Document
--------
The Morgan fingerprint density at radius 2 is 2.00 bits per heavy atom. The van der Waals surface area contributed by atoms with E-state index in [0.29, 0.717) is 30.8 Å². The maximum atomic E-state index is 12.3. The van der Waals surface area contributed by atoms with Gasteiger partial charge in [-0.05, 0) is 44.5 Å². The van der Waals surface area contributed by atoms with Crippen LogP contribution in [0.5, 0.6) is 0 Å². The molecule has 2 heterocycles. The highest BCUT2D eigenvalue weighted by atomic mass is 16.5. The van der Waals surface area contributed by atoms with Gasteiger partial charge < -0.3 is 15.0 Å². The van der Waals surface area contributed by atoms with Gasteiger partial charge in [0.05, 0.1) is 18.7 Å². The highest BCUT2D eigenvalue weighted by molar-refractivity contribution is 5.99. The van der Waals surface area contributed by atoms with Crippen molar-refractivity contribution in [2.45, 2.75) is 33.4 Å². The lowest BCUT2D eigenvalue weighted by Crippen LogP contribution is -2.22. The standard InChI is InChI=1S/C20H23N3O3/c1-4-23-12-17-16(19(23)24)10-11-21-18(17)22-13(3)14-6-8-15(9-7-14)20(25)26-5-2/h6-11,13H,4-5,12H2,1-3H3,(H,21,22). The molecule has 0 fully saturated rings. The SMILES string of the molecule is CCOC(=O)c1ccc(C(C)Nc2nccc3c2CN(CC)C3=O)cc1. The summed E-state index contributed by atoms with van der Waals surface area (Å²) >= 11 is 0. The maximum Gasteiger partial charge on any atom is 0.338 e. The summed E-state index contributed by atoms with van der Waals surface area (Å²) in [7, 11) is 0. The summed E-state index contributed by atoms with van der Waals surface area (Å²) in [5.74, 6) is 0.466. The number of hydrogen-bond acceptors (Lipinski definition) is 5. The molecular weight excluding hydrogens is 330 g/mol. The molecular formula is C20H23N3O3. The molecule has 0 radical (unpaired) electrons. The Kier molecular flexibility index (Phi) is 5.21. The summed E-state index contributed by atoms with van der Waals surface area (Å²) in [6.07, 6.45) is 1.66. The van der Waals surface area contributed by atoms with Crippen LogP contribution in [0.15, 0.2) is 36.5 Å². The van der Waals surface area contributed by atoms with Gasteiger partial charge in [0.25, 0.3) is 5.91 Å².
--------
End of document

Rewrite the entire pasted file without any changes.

The Morgan fingerprint density at radius 2 is 2.00 bits per heavy atom. The van der Waals surface area contributed by atoms with E-state index in [0.29, 0.717) is 30.8 Å². The maximum atomic E-state index is 12.3. The van der Waals surface area contributed by atoms with Gasteiger partial charge in [-0.05, 0) is 44.5 Å². The van der Waals surface area contributed by atoms with Crippen LogP contribution in [0.5, 0.6) is 0 Å². The molecule has 2 heterocycles. The highest BCUT2D eigenvalue weighted by atomic mass is 16.5. The van der Waals surface area contributed by atoms with Gasteiger partial charge < -0.3 is 15.0 Å². The van der Waals surface area contributed by atoms with Gasteiger partial charge in [0.05, 0.1) is 18.7 Å². The highest BCUT2D eigenvalue weighted by molar-refractivity contribution is 5.99. The van der Waals surface area contributed by atoms with Crippen molar-refractivity contribution in [2.45, 2.75) is 33.4 Å². The lowest BCUT2D eigenvalue weighted by Crippen LogP contribution is -2.22. The standard InChI is InChI=1S/C20H23N3O3/c1-4-23-12-17-16(19(23)24)10-11-21-18(17)22-13(3)14-6-8-15(9-7-14)20(25)26-5-2/h6-11,13H,4-5,12H2,1-3H3,(H,21,22). The molecule has 0 fully saturated rings. The SMILES string of the molecule is CCOC(=O)c1ccc(C(C)Nc2nccc3c2CN(CC)C3=O)cc1. The summed E-state index contributed by atoms with van der Waals surface area (Å²) >= 11 is 0. The maximum Gasteiger partial charge on any atom is 0.338 e. The summed E-state index contributed by atoms with van der Waals surface area (Å²) in [7, 11) is 0. The summed E-state index contributed by atoms with van der Waals surface area (Å²) in [5.74, 6) is 0.466. The number of hydrogen-bond acceptors (Lipinski definition) is 5. The molecular weight excluding hydrogens is 330 g/mol. The molecular formula is C20H23N3O3. The molecule has 0 radical (unpaired) electrons. The Kier molecular flexibility index (Phi) is 5.21. The summed E-state index contributed by atoms with van der Waals surface area (Å²) in [6.07, 6.45) is 1.66. The van der Waals surface area contributed by atoms with Crippen LogP contribution in [0.15, 0.2) is 36.5 Å². The van der Waals surface area contributed by atoms with Gasteiger partial charge in [0.25, 0.3) is 5.91 Å².